Justice (virtue)

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Justizia, by Luca Giordano

Justice is one of the four cardinal virtues in classical European philosophy and Roman Catholicism. It is the moderation or mean between selfishness and selflessness - between having more and having less than one's fair share.[1]

Justice is closely related, in Christianity, to the practice of Charity (virtue) because it regulates the relationships with others. It is a cardinal virtue, which is to say "pivotal" because it regulates all such relationships, and is sometimes deemed the most important of the cardinal virtues.

Early developments

In Aristotle's wake,[2] Thomas Aquinas developed a theory of proportional reciprocity, whereby the just man renders to each and all what is due to them in due proportion: what it is their moral and legal rights to do, possess, or exact.[3]

This is equal insofar as each one receives what he is entitled to, but may be unequal insofar as different people may have different rights: two children have different rights from a certain adult if that adult is the parent of one of them and not of the other. Aristotle developed the idea of equity to cover irregular cases so that “the ordinance is framed to fit the circumstances”.[4]

Macrobius saw Justice as existing on four different planes or levels, rising from the everyday political virtue at the lowest to the Archetypal Form of Justice at the highest.[5]

Modern developments

With the late modern rise in interest in virtue ethics, a new interest in articulating the virtue of justice has emerged. John Rawls saw justice as the typical virtue of the institution; Irene van Staveren saw it as that of the state, marked by such indicators as votes, legitimacy, public fairness and distributive rules.[6]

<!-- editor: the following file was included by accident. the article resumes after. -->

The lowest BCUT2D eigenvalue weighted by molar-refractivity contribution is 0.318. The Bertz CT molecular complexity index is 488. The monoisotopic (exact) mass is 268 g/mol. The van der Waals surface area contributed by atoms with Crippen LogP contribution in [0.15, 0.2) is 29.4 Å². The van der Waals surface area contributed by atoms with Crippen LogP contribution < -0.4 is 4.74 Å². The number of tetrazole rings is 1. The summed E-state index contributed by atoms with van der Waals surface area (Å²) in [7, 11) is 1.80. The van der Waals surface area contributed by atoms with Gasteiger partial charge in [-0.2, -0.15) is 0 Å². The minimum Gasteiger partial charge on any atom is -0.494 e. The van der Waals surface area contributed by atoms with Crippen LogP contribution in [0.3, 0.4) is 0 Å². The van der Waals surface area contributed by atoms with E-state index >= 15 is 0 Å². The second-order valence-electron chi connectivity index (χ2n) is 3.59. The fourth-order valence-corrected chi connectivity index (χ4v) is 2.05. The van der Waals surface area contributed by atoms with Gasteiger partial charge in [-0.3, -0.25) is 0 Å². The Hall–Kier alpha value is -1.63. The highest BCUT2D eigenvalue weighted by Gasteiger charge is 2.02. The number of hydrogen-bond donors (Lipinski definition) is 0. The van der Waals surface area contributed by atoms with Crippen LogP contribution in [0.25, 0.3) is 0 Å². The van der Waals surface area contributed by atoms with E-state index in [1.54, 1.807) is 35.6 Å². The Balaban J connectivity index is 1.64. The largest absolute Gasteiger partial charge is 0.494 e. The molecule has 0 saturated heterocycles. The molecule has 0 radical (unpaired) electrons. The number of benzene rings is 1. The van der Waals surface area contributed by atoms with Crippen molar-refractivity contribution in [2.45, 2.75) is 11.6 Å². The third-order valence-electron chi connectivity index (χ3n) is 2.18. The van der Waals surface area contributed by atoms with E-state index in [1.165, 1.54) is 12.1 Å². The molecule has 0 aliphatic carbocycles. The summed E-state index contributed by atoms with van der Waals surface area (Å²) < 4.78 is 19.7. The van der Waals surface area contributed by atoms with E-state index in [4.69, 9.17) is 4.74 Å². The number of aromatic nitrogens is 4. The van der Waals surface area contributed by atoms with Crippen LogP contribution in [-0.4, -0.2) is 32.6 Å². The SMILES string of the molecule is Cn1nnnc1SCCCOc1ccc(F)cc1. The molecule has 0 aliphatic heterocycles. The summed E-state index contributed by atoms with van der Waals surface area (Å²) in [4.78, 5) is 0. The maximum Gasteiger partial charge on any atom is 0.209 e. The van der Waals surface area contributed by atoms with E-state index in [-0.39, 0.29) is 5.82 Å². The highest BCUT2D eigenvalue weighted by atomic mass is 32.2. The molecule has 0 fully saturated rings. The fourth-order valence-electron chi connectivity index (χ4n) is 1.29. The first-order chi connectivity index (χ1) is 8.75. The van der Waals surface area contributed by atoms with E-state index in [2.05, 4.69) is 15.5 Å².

Moral justice has been linked to the sixth and highest of Kohlberg's stages of moral development.[7]

Freudians consider that in the unconscious the image of the Father embodies a stern but fair justice;[8] Jungians similarly see the archetype of the King as representing the right ordering of society.[9]


Dante made Justice the virtue of his sixth heaven (the sphere of Jupiter), and illustrated it through such martial figures as Joshua and Roland.[10]

Sir Philip Sydney wrote of “justice the chief of virtues”;[11] Edmund Spenser devoted the fifth book of The Faerie Queene to the same theme.[12]

Wallace Stevens rejected what he called “galled Justicia/Trained to poise the tables of the law” as part of the obsolete images of the past, and favoured instead the modernist seeking out of new ruling images – new “sovereigns of the soul”.[13]

See also


  1. Aristotle, Ethics (1976) p. 186
  2. Aristotle, p. 182-3
  3. D. Manuel Jr, Contemporary Social Philosophy (nd) p. 58
  4. Aristotle, p. 198-200
  5. C. S. Lewis, The Discarded Image (1976) p. 68-9
  6. Deidre McCloskey, The Bourgeois Virtues (2007) p. 286 and p. 431
  7. L. P. Nucci, Handbook of Moral and Character Education (2008) p. 60
  8. Eric Berne, A Layman's Guide to Psychiatry and Psychooanalysis (1976) p. 45
  9. R. Bly/M. Woodman, The Maiden King (1999) p. 155
  10. Dante, Paradise (1975) p. 215
  11. Sidney, A Defence of Poetry (1984) p. 31
  12. Northrop Frye, Anatomy of Criticism (1971) p. 201
  13. Wallace Stevens, Collected Poems (1984) p. 124

External links